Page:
A project of the NYU Furman Center, FloodzoneData.us describes the people and housing located in the U.S. floodplain.
Data briefs by the NYU Furman Center presented in conjunction with FloodzoneData.us.
(May 2017) This brief describes characteristics about the housing stock located in the U.S. floodplains. Between 2011 and 2015, five percent of all occupied housing units in the U.S. were located in the 100-year floodplain, and 10 percent were located in combined (100- and 500-year) floodplains. This brief details factors that are important to understand when assessing the risk from flooding and the challenges of retrofitting, including the shares that are rental and owner-occupied, the age of the housing, and whether the housing is government subsidized.
(December 2017) The second brief in the series explores the characteristics of the population located in the 100-year floodplain and the combined floodplain (100-year and 500-year floodplain), nationwide. In 2015, more than 30 million people (10% of the U.S. population) lived in the combined floodplain.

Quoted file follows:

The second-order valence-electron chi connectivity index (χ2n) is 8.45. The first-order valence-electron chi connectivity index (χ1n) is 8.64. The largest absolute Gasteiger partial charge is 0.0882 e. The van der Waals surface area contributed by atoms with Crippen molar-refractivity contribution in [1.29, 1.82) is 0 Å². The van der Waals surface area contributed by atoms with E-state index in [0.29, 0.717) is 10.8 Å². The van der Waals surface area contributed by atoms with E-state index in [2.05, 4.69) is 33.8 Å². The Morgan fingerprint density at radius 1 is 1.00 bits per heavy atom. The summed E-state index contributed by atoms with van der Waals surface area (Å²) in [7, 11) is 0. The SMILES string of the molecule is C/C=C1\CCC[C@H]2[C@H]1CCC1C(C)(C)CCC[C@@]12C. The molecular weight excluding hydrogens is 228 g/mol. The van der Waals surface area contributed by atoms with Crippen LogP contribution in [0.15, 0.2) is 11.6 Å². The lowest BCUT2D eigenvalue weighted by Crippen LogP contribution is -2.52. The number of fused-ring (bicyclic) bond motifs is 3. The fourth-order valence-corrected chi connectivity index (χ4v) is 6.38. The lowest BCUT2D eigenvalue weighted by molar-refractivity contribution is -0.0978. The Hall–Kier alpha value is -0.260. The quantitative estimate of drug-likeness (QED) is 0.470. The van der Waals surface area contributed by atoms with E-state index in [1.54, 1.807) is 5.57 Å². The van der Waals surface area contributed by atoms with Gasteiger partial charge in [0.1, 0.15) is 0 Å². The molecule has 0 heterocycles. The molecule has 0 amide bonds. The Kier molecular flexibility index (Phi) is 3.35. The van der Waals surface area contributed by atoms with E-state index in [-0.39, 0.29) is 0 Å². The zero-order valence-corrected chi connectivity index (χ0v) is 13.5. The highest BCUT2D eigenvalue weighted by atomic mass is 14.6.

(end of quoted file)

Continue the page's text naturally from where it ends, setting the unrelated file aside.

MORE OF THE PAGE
(December 2017) The third brief in the series describes the housing and population located in the floodplains of metropolitan areas affected by hurricanes in recent months, including Houston, Miami, Tampa, and Jacksonville. The analysis describes the housing stock (including tenure, size, and number of subsidized housing units) and population demographics (including poverty rates, households with children and seniors, and race/ethnicity) in floodplains within these metro areas.